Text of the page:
The hotel has three suites, each one different from the others, as is usual in restored historic properties. The Vilòn Suite (No. 104) has a sense of mystery and silence. It overlooks the courtyard and might make a good choice for a guest who wishes to avoid the street noise of central Rome. The décor is mid-century modern, with a king bed and single sofa bed. Room No. 105 can be connected and the two rooms closed off with their own foyer. There is a huge walk-in shower and double sinks in the bathroom.
The Villa Malta Suite at Hotel Eden has high ceilings and tall windows and offers panoramic city views.
The 600-square-foot Melangolo Suite has a 200-plus-square-foot terrace overlooking the three fountains of the Borghese Gardens below. There is a separate small living room with a single sofa bed. It’s a corner suite, with four large windows that add natural light.
The largest suite at the Vilòn is the Borghese Suite (No. 204), which is 925 square feet and includes a terrace. The bedroom is up a few stairs and overlooks the gardens below. There are inlaid wooden walls and the stair railings were original to the building. In the past, the bathroom space was part of the chapel — it’s huge, with armchairs, a freestanding tub, separate double shower and multiple windows. Guests who would like more space may add Room Nos. 203 and 201, which will include closing the corridor to make a private foyer.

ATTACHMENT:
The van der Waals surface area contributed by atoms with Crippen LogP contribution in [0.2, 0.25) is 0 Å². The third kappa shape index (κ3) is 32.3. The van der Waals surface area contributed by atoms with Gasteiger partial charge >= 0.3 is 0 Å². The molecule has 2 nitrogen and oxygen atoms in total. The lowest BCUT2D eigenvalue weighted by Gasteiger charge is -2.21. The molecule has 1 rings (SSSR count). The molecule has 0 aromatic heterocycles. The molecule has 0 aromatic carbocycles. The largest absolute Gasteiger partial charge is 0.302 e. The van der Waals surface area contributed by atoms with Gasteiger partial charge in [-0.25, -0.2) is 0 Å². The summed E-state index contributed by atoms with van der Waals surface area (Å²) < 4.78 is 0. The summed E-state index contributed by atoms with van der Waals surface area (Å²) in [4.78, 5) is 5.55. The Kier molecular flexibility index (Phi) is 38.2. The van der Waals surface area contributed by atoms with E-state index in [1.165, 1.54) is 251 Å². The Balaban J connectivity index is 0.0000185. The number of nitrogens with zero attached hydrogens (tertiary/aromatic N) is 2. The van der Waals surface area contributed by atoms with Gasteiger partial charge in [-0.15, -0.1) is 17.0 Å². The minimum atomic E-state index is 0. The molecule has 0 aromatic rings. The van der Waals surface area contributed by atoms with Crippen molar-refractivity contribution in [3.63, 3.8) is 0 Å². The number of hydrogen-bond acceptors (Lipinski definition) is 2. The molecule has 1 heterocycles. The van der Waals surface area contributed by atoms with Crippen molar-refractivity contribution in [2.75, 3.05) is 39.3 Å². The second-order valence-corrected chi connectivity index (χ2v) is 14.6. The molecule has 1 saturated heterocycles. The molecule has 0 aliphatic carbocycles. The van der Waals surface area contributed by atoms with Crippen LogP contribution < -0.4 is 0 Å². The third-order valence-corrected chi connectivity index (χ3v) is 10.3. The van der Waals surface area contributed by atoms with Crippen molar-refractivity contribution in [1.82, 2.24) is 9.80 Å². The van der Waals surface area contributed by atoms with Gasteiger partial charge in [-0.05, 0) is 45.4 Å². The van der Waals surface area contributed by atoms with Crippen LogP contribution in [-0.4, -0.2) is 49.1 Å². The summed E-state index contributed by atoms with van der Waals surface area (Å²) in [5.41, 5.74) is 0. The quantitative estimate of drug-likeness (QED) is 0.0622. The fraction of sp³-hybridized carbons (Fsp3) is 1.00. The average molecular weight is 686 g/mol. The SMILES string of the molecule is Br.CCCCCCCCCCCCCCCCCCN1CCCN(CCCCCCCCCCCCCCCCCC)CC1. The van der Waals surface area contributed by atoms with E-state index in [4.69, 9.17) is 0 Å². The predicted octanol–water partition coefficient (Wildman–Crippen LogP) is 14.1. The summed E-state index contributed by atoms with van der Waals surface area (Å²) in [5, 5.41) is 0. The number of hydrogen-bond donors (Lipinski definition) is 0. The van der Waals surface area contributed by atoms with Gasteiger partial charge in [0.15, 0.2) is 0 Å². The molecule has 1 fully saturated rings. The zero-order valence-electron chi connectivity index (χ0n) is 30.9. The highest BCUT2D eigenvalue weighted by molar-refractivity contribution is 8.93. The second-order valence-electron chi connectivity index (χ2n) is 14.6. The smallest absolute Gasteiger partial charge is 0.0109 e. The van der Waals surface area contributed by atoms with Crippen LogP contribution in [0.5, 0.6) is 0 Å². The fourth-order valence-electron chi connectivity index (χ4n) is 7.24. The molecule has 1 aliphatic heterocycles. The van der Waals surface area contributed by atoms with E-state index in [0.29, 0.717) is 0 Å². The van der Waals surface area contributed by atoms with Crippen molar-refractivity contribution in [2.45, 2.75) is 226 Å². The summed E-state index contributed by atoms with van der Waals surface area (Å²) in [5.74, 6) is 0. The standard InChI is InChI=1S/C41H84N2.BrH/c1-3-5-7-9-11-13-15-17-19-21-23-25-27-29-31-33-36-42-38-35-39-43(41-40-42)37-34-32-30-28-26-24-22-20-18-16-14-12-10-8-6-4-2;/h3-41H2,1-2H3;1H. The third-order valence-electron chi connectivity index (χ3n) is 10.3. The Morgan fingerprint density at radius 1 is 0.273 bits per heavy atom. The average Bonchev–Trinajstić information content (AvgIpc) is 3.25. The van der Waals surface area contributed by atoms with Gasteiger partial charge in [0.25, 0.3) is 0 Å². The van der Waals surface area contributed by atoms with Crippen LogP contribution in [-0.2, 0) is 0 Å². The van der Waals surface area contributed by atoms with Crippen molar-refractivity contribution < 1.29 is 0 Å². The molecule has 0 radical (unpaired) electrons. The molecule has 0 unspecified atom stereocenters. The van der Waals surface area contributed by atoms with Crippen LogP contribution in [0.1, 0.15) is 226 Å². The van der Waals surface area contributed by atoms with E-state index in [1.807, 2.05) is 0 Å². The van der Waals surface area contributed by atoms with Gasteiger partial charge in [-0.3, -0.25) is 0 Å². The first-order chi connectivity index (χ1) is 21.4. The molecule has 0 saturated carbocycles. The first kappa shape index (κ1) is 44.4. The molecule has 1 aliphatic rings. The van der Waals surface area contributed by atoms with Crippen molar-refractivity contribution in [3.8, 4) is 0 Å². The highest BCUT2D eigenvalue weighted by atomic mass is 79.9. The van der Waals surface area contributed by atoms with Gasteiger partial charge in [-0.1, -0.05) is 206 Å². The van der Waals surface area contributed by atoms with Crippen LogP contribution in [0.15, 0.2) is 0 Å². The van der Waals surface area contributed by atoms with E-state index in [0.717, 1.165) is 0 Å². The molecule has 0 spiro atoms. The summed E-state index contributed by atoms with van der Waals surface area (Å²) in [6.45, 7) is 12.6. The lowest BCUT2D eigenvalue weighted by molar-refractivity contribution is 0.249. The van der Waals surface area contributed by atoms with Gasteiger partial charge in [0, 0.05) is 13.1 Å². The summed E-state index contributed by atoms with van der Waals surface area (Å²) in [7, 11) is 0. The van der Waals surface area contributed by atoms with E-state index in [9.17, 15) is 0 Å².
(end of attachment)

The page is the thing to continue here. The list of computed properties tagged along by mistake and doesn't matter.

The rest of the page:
Babuino 181, which opened about eight years ago, has added a rooftop bar and a new hotel annex across the narrow street, at Via Babuino 35, where the two most luxurious suites and a few doubles are located. Owner / GM Alberto Moncada (011-39-348-767-4600) doesn’t miss a beat and continues to upgrade his properties with a discerning eye. Recently, he’s brought all his hotels into the Small Luxury Hotels group, including the Fendi Suites, which he manages.
The rooftop terrace at Babuino 181 is more than a bar: it’s an outdoor living area, where guests may spend a languid hour or two at tables and sofas, above the bustle of the street below. Breakfast is served here, as well as coffees, cocktails and stuzzichini (tasty finger foods).